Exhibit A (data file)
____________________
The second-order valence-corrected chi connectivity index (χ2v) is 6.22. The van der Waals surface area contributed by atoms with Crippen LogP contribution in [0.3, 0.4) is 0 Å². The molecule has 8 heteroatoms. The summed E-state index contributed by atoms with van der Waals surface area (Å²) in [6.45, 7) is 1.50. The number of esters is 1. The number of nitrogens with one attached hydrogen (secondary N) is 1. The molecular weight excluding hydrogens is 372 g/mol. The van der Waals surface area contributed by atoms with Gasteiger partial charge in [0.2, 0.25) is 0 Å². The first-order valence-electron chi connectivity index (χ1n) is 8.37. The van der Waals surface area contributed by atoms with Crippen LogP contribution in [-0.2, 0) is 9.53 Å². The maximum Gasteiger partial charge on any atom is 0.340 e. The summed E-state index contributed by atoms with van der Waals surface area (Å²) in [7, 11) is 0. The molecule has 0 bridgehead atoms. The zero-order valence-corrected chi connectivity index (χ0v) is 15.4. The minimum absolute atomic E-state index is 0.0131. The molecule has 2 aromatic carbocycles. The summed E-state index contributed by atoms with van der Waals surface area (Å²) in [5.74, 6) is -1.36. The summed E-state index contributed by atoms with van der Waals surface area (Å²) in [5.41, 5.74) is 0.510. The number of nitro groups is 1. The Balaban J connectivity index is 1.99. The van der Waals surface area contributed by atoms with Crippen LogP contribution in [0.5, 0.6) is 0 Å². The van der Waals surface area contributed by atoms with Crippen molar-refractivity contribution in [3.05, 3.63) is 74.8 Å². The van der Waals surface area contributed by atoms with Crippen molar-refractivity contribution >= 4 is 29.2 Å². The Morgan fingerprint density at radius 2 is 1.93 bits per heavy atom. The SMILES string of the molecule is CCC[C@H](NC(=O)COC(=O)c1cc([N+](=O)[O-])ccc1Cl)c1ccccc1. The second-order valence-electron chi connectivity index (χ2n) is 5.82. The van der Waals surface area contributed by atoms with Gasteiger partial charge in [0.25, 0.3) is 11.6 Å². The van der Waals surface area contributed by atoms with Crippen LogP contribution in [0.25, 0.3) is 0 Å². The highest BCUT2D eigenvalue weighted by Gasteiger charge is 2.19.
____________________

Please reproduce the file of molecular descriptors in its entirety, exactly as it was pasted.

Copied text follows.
The second-order valence-corrected chi connectivity index (χ2v) is 6.22. The van der Waals surface area contributed by atoms with Crippen LogP contribution in [0.3, 0.4) is 0 Å². The molecule has 8 heteroatoms. The summed E-state index contributed by atoms with van der Waals surface area (Å²) in [6.45, 7) is 1.50. The number of esters is 1. The number of nitrogens with one attached hydrogen (secondary N) is 1. The molecular weight excluding hydrogens is 372 g/mol. The van der Waals surface area contributed by atoms with Gasteiger partial charge in [0.2, 0.25) is 0 Å². The first-order valence-electron chi connectivity index (χ1n) is 8.37. The van der Waals surface area contributed by atoms with Crippen LogP contribution in [-0.2, 0) is 9.53 Å². The maximum Gasteiger partial charge on any atom is 0.340 e. The summed E-state index contributed by atoms with van der Waals surface area (Å²) in [7, 11) is 0. The molecule has 0 bridgehead atoms. The zero-order valence-corrected chi connectivity index (χ0v) is 15.4. The minimum absolute atomic E-state index is 0.0131. The molecule has 2 aromatic carbocycles. The summed E-state index contributed by atoms with van der Waals surface area (Å²) in [5.74, 6) is -1.36. The summed E-state index contributed by atoms with van der Waals surface area (Å²) in [5.41, 5.74) is 0.510. The number of nitro groups is 1. The Balaban J connectivity index is 1.99. The van der Waals surface area contributed by atoms with Crippen LogP contribution in [0.5, 0.6) is 0 Å². The van der Waals surface area contributed by atoms with Crippen molar-refractivity contribution in [3.05, 3.63) is 74.8 Å². The van der Waals surface area contributed by atoms with Crippen molar-refractivity contribution >= 4 is 29.2 Å². The Morgan fingerprint density at radius 2 is 1.93 bits per heavy atom. The SMILES string of the molecule is CCC[C@H](NC(=O)COC(=O)c1cc([N+](=O)[O-])ccc1Cl)c1ccccc1. The second-order valence-electron chi connectivity index (χ2n) is 5.82. The van der Waals surface area contributed by atoms with Gasteiger partial charge in [0.25, 0.3) is 11.6 Å². The van der Waals surface area contributed by atoms with Crippen LogP contribution in [0.25, 0.3) is 0 Å². The highest BCUT2D eigenvalue weighted by Gasteiger charge is 2.19.